With a tinge of bitter irony and perhaps desperation.

Mattress startup Casper Sleep Inc. is going to disrupt, again. Brick-and-mortar retailers are melting down. Today, clothing store rue21 filed for bankruptcy, shuttering 400+ of its nearly 1,200 stores. A slew of brick-and-mortar retailers announced a similar fate this year. To survive, they’re trying to carve out their niche online. But online retail is tough. And online-only retail startups too are finding out that it’s tough, and now they seek salvation in, well, brick-and-mortar retail.

“You have to start with digital,” Philip Krim, CEO and co-founder of Casper, told the Wall Street Journal. But once the brands is better known, “offline distribution – that’s where you’re really able to get a lot of scale,” he said, apparently oblivious of the meltdown.

Casper’s primary product is a foam mattress, sold online, and shipped in condensed form directly to a bedroom near you. Its revenue reached about $200 million in 2016, up from $100 million in 2015, Krim told the Journal, which added: “Casper raised prices on its mattresses in January to $950 from $850 for a queen, saying it made improvements that justify the higher cost.”

But a snag has cropped up. “Casper is finding it can no longer shun the storefront.” So it made a deal with Target.

Target expects in June to put Casper’s products [pillows, sheets, and other accessories] at the end of rows, a high-profile area, and 35 stores are scheduled to have a larger display with a Casper mattress to try out.

Target, which said the deal came together after about a year of talks, doesn’t yet sell mattresses in stores…. But Casper said it would become the exclusive mattress of Target.com and is discussing the possibility of bringing the bed into stores.

For three years, Casper has “lured customers through Facebook ads and podcast sponsorships,” as the WSJ put it. “It plastered New York subways with posters featuring cute cartoons, sponsored podcasts and flooded Facebook and Instagram with ads.”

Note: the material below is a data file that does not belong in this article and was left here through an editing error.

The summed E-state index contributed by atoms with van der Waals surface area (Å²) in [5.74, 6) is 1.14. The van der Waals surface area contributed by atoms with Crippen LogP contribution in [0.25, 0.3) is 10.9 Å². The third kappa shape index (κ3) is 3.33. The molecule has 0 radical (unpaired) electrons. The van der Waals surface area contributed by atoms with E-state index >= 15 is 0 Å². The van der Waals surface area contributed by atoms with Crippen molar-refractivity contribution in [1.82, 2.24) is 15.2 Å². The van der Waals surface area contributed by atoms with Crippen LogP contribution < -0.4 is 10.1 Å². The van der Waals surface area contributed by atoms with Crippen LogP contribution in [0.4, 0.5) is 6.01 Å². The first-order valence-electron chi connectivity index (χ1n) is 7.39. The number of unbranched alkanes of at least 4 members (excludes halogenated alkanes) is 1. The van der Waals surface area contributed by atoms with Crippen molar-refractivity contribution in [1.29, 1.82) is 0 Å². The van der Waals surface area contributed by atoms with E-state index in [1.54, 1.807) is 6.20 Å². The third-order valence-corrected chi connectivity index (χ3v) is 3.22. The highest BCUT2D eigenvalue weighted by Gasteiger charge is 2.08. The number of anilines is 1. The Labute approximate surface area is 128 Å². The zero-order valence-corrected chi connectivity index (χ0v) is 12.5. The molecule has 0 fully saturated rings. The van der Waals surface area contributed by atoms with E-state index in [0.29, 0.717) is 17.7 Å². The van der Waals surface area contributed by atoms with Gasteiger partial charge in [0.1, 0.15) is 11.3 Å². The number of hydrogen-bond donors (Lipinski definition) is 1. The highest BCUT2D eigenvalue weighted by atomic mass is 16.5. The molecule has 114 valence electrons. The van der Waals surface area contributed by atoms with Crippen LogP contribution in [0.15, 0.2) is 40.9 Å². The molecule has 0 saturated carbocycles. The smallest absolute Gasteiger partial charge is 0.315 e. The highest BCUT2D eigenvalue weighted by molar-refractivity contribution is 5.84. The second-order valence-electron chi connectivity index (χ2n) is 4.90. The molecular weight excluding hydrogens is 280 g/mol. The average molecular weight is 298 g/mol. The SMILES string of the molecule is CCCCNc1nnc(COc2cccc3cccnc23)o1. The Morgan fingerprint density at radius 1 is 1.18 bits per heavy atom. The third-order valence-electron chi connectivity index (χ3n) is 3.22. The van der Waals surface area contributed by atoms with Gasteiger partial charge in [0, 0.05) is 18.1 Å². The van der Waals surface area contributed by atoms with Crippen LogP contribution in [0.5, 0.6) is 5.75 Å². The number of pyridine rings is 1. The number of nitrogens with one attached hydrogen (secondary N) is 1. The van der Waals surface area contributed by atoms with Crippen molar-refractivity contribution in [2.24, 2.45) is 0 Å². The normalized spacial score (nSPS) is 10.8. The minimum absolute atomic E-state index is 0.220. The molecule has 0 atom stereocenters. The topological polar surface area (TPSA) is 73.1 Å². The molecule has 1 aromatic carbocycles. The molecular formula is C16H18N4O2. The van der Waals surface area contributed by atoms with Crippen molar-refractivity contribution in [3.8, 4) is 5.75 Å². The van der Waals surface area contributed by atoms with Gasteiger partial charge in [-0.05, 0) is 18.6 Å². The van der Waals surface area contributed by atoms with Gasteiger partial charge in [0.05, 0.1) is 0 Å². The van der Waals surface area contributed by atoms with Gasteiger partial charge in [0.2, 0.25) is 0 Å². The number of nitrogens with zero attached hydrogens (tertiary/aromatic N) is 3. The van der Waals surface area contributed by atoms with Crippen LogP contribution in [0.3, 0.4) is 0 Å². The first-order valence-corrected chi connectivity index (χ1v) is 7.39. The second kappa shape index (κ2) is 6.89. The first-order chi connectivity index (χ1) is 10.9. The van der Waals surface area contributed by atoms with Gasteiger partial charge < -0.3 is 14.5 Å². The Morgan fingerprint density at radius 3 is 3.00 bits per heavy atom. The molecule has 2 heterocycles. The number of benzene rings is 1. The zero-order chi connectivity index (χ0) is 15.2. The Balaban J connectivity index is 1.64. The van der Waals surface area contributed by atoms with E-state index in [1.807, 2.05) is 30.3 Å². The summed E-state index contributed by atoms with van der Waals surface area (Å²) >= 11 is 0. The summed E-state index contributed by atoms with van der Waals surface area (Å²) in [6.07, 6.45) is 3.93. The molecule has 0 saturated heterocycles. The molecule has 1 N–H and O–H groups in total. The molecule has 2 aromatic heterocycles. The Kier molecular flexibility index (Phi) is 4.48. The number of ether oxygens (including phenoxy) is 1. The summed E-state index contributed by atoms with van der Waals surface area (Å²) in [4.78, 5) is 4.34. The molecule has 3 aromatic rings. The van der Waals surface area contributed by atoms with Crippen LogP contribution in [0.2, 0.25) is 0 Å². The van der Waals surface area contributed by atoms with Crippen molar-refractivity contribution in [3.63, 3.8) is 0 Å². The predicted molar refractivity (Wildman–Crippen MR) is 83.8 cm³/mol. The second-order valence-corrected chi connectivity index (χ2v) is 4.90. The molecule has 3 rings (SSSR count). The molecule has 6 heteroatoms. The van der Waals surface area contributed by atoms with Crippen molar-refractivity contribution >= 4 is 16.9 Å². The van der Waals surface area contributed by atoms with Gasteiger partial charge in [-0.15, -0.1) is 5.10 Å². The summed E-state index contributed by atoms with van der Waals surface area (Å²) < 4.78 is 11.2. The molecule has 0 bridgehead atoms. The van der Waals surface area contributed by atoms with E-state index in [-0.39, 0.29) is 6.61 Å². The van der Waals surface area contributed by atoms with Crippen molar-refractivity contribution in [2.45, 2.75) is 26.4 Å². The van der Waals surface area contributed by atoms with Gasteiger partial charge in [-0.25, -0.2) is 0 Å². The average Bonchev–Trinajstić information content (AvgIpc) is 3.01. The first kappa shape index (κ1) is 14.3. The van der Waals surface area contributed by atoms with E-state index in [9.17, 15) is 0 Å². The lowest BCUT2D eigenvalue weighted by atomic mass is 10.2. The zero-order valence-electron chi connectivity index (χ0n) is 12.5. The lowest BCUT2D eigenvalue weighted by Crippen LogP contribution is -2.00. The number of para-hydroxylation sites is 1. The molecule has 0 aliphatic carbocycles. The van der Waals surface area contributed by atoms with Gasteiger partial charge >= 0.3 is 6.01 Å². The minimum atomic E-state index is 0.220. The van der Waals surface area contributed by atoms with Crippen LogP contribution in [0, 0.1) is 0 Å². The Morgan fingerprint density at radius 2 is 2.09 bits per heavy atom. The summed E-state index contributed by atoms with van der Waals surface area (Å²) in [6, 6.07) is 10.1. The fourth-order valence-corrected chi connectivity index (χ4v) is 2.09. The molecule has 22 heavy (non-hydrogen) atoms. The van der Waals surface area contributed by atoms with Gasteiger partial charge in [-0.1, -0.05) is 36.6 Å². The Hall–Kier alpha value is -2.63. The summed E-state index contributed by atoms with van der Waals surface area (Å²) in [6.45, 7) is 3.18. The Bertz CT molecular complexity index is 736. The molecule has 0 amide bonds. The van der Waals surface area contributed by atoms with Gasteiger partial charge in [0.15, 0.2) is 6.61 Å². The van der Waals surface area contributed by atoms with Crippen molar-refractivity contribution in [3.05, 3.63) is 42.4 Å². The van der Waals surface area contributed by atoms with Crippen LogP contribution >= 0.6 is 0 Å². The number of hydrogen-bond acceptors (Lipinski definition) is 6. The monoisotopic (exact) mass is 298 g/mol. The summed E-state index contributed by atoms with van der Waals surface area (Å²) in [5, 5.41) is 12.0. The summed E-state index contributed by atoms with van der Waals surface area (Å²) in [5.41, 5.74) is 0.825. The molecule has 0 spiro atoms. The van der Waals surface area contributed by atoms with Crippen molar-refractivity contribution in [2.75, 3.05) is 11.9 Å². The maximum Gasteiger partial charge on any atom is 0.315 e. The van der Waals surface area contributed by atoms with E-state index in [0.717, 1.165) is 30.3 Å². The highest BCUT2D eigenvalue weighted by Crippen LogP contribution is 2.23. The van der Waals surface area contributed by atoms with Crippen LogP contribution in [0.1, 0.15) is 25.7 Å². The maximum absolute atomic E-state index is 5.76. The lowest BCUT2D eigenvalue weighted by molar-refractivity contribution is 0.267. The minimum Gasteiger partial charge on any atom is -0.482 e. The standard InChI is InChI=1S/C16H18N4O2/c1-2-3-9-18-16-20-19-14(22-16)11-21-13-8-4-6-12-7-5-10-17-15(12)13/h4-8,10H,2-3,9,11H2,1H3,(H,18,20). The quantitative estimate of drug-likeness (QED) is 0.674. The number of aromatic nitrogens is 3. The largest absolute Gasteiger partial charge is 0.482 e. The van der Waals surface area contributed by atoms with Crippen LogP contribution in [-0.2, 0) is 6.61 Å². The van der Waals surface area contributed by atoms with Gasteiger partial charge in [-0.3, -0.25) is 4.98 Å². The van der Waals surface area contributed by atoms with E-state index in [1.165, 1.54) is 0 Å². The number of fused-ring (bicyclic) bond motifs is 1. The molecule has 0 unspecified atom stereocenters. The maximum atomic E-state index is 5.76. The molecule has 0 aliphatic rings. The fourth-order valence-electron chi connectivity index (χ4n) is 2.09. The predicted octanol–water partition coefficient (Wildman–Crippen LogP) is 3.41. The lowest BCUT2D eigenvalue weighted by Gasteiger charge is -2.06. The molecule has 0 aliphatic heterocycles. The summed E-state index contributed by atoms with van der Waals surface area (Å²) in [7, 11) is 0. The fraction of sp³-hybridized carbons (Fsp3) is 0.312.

Casper came to my attention in November 2014, inside a black envelope addressed to “Resident,” and titled “San Francisco Offers.” The envelope contained six glossy sheets, each for a different online retail startup. One sheet showed this:

No text, just a girl with a mysterious smile waiting for me. In tiny print, the brand, which I circled.

You had to look at the other side to find out what this was. The whole package got my attention – in that respect it worked. It was old-style advertising, delivered by the Postal Service. It relied on hormones. Car ads used to be that way before they were pooh-poohed.




At the time, Casper had just gone through its second round of funding, $13.1 million in August 2014, and the ad is part of what they spent this money on.

None of the six online retailers in the packet had invented anything that hadn’t been done before. Anyone with enough funding could offer the same thing. “This is how they’re going to disrupt,” I wrote at the time. “With glossy junk mail.”

Now they found a new method with which they’re going to disrupt: brick-and-mortar retail.

Even after all these years, I’m still getting junk mail regularly from Casper and other online retail startups. The USPS delivered Casper’s most recent offer six days ago. Minus the girl. And the paper was thinner – shrinkflation even in junk mail.